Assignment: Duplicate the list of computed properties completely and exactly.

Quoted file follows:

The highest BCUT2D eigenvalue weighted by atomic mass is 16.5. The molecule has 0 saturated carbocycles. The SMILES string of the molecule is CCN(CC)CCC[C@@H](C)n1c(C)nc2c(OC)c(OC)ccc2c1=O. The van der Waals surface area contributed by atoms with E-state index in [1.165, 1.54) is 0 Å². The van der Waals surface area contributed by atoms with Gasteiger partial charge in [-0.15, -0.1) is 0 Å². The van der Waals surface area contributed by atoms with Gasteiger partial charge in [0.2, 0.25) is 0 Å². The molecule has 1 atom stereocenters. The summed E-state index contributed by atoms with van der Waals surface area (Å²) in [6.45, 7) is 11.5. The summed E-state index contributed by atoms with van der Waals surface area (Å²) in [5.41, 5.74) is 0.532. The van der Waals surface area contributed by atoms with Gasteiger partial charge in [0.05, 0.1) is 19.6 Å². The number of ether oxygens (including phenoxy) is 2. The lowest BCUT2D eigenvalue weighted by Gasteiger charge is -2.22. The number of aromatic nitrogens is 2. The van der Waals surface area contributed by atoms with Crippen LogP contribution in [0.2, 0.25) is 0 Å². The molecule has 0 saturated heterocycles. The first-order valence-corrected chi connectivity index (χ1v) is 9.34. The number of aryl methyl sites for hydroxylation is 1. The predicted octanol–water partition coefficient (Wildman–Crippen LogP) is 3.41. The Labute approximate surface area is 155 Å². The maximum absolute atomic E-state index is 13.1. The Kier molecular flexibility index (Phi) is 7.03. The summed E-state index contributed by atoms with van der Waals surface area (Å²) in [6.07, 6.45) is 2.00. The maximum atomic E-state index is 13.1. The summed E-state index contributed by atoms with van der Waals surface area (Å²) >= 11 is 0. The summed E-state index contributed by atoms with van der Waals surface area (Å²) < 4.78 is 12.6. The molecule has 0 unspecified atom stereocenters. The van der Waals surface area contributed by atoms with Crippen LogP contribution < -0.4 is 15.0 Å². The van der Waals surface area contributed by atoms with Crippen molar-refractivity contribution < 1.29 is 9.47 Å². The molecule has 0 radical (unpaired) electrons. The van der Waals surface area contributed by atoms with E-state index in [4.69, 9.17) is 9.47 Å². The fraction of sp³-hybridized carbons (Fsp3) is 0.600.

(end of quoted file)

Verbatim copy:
The highest BCUT2D eigenvalue weighted by atomic mass is 16.5. The molecule has 0 saturated carbocycles. The SMILES string of the molecule is CCN(CC)CCC[C@@H](C)n1c(C)nc2c(OC)c(OC)ccc2c1=O. The van der Waals surface area contributed by atoms with E-state index in [1.165, 1.54) is 0 Å². The van der Waals surface area contributed by atoms with Gasteiger partial charge in [-0.15, -0.1) is 0 Å². The van der Waals surface area contributed by atoms with Gasteiger partial charge in [0.2, 0.25) is 0 Å². The molecule has 1 atom stereocenters. The summed E-state index contributed by atoms with van der Waals surface area (Å²) in [6.45, 7) is 11.5. The summed E-state index contributed by atoms with van der Waals surface area (Å²) in [5.41, 5.74) is 0.532. The van der Waals surface area contributed by atoms with Gasteiger partial charge in [0.05, 0.1) is 19.6 Å². The number of ether oxygens (including phenoxy) is 2. The lowest BCUT2D eigenvalue weighted by Gasteiger charge is -2.22. The number of aromatic nitrogens is 2. The van der Waals surface area contributed by atoms with Crippen LogP contribution in [0.2, 0.25) is 0 Å². The molecule has 0 saturated heterocycles. The first-order valence-corrected chi connectivity index (χ1v) is 9.34. The number of aryl methyl sites for hydroxylation is 1. The predicted octanol–water partition coefficient (Wildman–Crippen LogP) is 3.41. The Labute approximate surface area is 155 Å². The maximum absolute atomic E-state index is 13.1. The Kier molecular flexibility index (Phi) is 7.03. The summed E-state index contributed by atoms with van der Waals surface area (Å²) in [6.07, 6.45) is 2.00. The maximum atomic E-state index is 13.1. The summed E-state index contributed by atoms with van der Waals surface area (Å²) >= 11 is 0. The summed E-state index contributed by atoms with van der Waals surface area (Å²) < 4.78 is 12.6. The molecule has 0 unspecified atom stereocenters. The van der Waals surface area contributed by atoms with Crippen LogP contribution < -0.4 is 15.0 Å². The van der Waals surface area contributed by atoms with Crippen molar-refractivity contribution < 1.29 is 9.47 Å². The molecule has 0 radical (unpaired) electrons. The van der Waals surface area contributed by atoms with E-state index in [4.69, 9.17) is 9.47 Å². The fraction of sp³-hybridized carbons (Fsp3) is 0.600.